Careful backpedaling on estate tax, Senator

Contrast Senator Grassley’s current statements with his 2005 thought that “it’s a little unseemly” to suggest repealing the estate tax “at a time when people are suffering.” The tax bill promises suffering.

One of the problems with backpedaling is if you don’t do it well, you trip. Somebody catch Senator Chuck Grassley.

As has been widely noted across social media — a good example is this post in Bleeding Heartland — The Des Moines Register quoted Iowa’s senior senator that estate tax repeal would reward “people that are investing, as opposed to those that are just spending every darn penny they have, whether it’s on booze or women or movies.

Ironically, while promoted as a pullout quote in the packaging of the story, the “booze or women or movies” comment came quite low in the piece. More substantive problems with the Senator’s rationale for opposing the estate tax were presented higher: specifically his continued insistence that this has something to do with the survival of family farms.

It. Does. Not.

10-30-17tax-factsheet-f1Senator Grassley has promoted this unsupportable justification for his position for many years. This New York Times piece from 2001 includes it.

And he renewed it again Monday in claiming his “booze or women or movies” comment was out of context, taking the opportunity to promote his spin again — and again getting wrong the facts behind his fundamental objection: the impact on farms.

There, he claimed in the story that he wants a tax code as fair for “family farmers who have to break up their operations to pay the IRS following the death of a loved one as it is for parents saving for their children’s college education or working families investing and saving for their retirement.”

While only a handful might actually have to pay any tax at all because of the generous exemptions in the estate tax — shielding $11 million per couple’s estate from any tax — no one in the many years the Senator has pretended this is an issue has been able to cite a single farm that had to break up because of the tax.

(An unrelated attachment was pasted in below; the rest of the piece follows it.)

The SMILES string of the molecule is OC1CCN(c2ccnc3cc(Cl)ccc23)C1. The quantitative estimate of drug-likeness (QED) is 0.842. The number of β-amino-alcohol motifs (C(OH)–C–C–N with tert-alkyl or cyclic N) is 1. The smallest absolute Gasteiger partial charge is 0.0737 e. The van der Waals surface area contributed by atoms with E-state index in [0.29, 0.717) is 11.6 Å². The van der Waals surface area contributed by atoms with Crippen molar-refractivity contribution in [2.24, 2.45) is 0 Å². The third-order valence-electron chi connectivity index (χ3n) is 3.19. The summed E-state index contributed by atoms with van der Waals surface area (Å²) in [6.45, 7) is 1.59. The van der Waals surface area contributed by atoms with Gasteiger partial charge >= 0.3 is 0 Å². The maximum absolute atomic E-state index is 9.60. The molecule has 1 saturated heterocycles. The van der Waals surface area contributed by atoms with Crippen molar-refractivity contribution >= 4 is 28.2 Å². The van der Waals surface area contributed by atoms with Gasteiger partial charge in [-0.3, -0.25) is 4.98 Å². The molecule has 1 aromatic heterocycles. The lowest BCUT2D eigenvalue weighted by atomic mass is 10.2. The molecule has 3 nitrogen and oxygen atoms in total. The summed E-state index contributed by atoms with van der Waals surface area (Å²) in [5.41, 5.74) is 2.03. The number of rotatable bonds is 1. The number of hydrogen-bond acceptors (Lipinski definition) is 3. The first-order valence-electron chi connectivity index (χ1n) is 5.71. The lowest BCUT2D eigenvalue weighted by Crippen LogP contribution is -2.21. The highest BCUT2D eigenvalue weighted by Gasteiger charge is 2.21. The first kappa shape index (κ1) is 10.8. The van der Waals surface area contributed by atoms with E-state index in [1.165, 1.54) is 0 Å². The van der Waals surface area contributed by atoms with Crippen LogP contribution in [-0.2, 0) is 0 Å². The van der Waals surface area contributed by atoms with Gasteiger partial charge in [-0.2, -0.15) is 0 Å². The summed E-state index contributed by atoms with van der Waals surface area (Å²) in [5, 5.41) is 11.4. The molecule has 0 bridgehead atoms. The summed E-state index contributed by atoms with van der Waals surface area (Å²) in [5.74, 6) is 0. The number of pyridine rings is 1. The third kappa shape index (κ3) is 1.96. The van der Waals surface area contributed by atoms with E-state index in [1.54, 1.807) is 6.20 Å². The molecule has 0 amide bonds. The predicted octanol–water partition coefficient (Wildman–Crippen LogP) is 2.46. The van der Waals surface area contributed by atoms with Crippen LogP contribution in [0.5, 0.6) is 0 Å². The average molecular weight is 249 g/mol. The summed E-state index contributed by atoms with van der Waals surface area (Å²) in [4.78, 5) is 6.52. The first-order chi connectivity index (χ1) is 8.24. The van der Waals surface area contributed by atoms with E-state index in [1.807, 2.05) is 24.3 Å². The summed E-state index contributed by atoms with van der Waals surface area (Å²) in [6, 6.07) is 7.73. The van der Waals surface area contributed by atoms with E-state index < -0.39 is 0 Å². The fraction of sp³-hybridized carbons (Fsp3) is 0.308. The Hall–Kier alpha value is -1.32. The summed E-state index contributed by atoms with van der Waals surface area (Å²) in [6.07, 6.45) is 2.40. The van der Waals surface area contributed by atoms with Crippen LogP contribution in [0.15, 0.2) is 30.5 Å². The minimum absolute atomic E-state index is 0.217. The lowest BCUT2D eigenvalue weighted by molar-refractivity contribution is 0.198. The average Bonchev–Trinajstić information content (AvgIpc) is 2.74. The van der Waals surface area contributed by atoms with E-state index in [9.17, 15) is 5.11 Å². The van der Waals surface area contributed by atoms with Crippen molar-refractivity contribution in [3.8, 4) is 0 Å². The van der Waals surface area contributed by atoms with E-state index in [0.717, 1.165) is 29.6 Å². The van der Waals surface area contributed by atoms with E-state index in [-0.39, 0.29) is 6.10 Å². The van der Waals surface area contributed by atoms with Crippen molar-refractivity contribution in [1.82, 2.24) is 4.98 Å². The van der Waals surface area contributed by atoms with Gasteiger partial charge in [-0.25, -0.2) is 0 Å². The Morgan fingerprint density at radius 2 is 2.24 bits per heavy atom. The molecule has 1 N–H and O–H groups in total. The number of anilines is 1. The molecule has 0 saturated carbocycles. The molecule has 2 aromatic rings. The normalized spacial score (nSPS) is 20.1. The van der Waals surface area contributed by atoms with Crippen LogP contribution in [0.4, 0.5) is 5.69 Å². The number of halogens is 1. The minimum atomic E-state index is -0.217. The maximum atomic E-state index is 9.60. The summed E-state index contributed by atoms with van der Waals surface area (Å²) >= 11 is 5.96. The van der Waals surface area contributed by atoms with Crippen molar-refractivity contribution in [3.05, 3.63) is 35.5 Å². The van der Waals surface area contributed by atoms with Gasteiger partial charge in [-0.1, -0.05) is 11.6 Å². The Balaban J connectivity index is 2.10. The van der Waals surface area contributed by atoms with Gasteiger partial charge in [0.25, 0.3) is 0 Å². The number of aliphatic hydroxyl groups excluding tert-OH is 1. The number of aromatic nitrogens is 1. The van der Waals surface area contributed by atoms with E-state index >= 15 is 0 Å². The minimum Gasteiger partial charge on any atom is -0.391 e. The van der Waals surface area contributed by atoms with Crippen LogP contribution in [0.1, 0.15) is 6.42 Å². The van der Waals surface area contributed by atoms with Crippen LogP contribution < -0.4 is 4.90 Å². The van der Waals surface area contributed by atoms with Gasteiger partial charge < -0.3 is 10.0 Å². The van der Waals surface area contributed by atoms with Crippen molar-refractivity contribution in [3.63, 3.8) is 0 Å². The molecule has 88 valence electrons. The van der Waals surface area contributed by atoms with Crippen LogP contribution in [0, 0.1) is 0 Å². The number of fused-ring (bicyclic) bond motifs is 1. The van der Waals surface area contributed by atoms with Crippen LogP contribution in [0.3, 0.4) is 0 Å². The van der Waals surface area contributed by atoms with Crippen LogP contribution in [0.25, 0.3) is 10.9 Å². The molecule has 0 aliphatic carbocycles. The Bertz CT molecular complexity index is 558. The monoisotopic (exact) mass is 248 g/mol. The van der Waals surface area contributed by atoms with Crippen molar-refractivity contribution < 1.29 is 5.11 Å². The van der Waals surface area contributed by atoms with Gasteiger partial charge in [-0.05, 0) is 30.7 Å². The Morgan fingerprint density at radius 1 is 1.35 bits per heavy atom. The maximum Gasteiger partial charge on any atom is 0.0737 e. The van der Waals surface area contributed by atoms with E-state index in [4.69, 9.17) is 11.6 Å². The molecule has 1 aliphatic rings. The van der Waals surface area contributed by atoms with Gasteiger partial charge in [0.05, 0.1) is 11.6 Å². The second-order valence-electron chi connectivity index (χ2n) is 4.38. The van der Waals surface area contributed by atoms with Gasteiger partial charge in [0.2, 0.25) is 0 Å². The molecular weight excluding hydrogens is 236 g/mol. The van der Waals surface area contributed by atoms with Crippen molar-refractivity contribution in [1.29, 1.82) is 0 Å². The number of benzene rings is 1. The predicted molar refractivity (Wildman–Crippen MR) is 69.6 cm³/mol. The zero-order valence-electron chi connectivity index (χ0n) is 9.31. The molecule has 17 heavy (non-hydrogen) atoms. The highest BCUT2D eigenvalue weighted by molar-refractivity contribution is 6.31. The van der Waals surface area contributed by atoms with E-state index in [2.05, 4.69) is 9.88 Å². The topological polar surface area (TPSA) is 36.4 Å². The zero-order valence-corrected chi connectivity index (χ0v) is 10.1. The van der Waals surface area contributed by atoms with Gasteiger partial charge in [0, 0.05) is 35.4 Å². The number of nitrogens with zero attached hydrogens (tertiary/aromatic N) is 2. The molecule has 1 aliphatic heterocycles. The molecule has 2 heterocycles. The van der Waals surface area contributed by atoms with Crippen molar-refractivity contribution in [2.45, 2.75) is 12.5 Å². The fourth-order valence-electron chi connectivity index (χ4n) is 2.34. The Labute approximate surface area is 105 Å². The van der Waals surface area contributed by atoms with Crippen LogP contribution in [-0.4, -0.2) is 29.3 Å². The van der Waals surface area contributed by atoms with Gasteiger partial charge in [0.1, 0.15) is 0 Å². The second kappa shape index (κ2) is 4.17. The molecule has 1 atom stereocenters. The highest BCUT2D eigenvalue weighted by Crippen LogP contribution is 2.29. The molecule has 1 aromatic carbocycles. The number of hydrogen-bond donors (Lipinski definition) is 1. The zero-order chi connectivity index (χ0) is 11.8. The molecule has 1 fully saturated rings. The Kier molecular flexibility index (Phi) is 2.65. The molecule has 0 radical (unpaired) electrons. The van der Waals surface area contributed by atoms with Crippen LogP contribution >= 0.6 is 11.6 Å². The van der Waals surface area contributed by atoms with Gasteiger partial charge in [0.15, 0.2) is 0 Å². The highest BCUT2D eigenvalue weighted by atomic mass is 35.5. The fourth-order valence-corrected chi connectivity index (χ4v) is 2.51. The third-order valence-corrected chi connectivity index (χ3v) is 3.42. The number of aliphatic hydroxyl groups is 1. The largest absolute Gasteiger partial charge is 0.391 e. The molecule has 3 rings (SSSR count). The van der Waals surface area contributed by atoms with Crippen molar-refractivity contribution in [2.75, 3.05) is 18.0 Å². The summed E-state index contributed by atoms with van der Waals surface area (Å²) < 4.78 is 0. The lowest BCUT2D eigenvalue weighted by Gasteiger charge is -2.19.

Contrast his current statements with the one he made in the wake of Hurricane Katrina in 2005, when there was a move afoot to slash the estate tax. And — as shown by the graphs below — even fewer estates in Iowa and the nation are affected by the estate tax now than at that time, when he said “it’s a little unseemly to be talking about doing away with or enhancing the estate tax at a time when people are suffering.”

The tax legislation in Congress will cause millions to suffer, directly through a loss of health insurance, some with actual tax increases even at middle incomes, and over time with a loss of critical services that help low- and moderate-income families just to get by.

Furthermore, any middle-income tax cuts expire in 2026 while high-income benefits and corporate breaks remain in effect. And then, even more will suffer.

Questions we have been asking for years remain relevant today, and each time pandering politicians take a whack at the estate tax:

  • Is it a greater priority to absolve those beneficiaries of the need to contribute to public services — and make everyone else in the United States borrow billions more from overseas to pay for it — or to establish reasonable rules once and for all to assure the very wealthiest in the nation pay taxes?
  • Do we pass on millions tax-free to the heirs of American aristocracy, or do we pass on billions or trillions of debt to America’s teen-agers?

We all shall inherit the public policy now in Congress. As long as the estate tax exists, it remains the last bastion assuring that at least a small share of otherwise untaxed wealth for the rich contributes to the common good, or at least toward paying the debt they leave us. Fear not for their survivors; they still will prosper handsomely.

2017-owen5464Mike Owen is executive director of the Iowa Policy Project, a nonpartisan public policy research organization in Iowa City. Contact: mikeowen@iowapolicyproject.org

Editor’s Note: This post was updated Dec. 6 with the graphs showing the decline in Iowa estates affected by the estate tax.

Beware corporate tax con job

Those who want us to believe in the magic of trickle-down economics are trying the oldest tactic in the books: misdirection.

EDITOR’S NOTE: A version of this piece appeared in the Wednesday, Nov. 29, 2017, Cedar Rapids Gazette. Online version here.

Those pushing the tax bill now before Congress have a tough job. They have to convince ordinary taxpayers that they should embrace a bill that gives massive tax cuts to corporations and rich people, raises the national debt, results in millions losing health care, and sets the stage for huge cuts in programs, from Medicare to food assistance to education.

Their principal argument — that trickle-down economics is going to bestow jobs and wages on the middle class — is a con job.

Why do U.S. corporations need a tax cut when they are already paying taxes at a lower overall effective rate than in other advanced economies? They don’t.

You have probably heard just the opposite: that our rates are the highest in the world, a skewed view that ignores only the nominal tax rate is higher than most other countries. In fact, a myriad of deductions and loopholes brings the actual rate corporations pay way down, to below average.[1]